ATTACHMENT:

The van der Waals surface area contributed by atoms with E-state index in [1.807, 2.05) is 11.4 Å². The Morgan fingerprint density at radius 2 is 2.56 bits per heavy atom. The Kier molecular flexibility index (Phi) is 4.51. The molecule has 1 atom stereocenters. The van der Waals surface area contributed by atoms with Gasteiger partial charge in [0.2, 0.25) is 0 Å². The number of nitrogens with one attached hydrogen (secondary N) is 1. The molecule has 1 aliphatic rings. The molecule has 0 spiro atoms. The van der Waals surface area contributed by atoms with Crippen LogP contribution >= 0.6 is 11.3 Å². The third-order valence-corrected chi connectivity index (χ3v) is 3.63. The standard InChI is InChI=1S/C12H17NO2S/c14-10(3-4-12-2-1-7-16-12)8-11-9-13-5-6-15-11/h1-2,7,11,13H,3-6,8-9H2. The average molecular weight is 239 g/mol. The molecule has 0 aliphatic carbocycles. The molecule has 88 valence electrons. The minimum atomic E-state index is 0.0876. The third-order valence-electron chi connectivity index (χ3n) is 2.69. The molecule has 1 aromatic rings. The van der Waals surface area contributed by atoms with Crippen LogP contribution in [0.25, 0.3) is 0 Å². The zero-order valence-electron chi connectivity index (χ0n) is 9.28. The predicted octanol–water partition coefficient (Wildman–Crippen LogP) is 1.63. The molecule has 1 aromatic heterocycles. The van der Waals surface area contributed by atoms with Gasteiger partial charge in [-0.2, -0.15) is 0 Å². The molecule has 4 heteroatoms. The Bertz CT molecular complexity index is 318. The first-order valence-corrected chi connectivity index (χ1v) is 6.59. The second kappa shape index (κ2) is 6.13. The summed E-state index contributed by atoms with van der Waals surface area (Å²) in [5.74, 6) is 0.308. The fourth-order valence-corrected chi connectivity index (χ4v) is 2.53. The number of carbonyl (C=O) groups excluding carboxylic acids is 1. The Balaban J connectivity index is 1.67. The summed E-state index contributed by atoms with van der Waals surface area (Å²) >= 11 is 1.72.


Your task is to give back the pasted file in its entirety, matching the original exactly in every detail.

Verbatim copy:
The van der Waals surface area contributed by atoms with E-state index in [1.807, 2.05) is 11.4 Å². The Morgan fingerprint density at radius 2 is 2.56 bits per heavy atom. The Kier molecular flexibility index (Phi) is 4.51. The molecule has 1 atom stereocenters. The van der Waals surface area contributed by atoms with Gasteiger partial charge in [0.2, 0.25) is 0 Å². The number of nitrogens with one attached hydrogen (secondary N) is 1. The molecule has 1 aliphatic rings. The molecule has 0 spiro atoms. The van der Waals surface area contributed by atoms with Crippen LogP contribution >= 0.6 is 11.3 Å². The third-order valence-corrected chi connectivity index (χ3v) is 3.63. The standard InChI is InChI=1S/C12H17NO2S/c14-10(3-4-12-2-1-7-16-12)8-11-9-13-5-6-15-11/h1-2,7,11,13H,3-6,8-9H2. The average molecular weight is 239 g/mol. The molecule has 0 aliphatic carbocycles. The molecule has 88 valence electrons. The minimum atomic E-state index is 0.0876. The third-order valence-electron chi connectivity index (χ3n) is 2.69. The molecule has 1 aromatic rings. The van der Waals surface area contributed by atoms with Crippen LogP contribution in [0.25, 0.3) is 0 Å². The zero-order valence-electron chi connectivity index (χ0n) is 9.28. The predicted octanol–water partition coefficient (Wildman–Crippen LogP) is 1.63. The molecule has 1 aromatic heterocycles. The van der Waals surface area contributed by atoms with Gasteiger partial charge in [-0.2, -0.15) is 0 Å². The molecule has 4 heteroatoms. The Bertz CT molecular complexity index is 318. The first-order valence-corrected chi connectivity index (χ1v) is 6.59. The second kappa shape index (κ2) is 6.13. The summed E-state index contributed by atoms with van der Waals surface area (Å²) in [5.74, 6) is 0.308. The fourth-order valence-corrected chi connectivity index (χ4v) is 2.53. The number of carbonyl (C=O) groups excluding carboxylic acids is 1. The Balaban J connectivity index is 1.67. The summed E-state index contributed by atoms with van der Waals surface area (Å²) >= 11 is 1.72.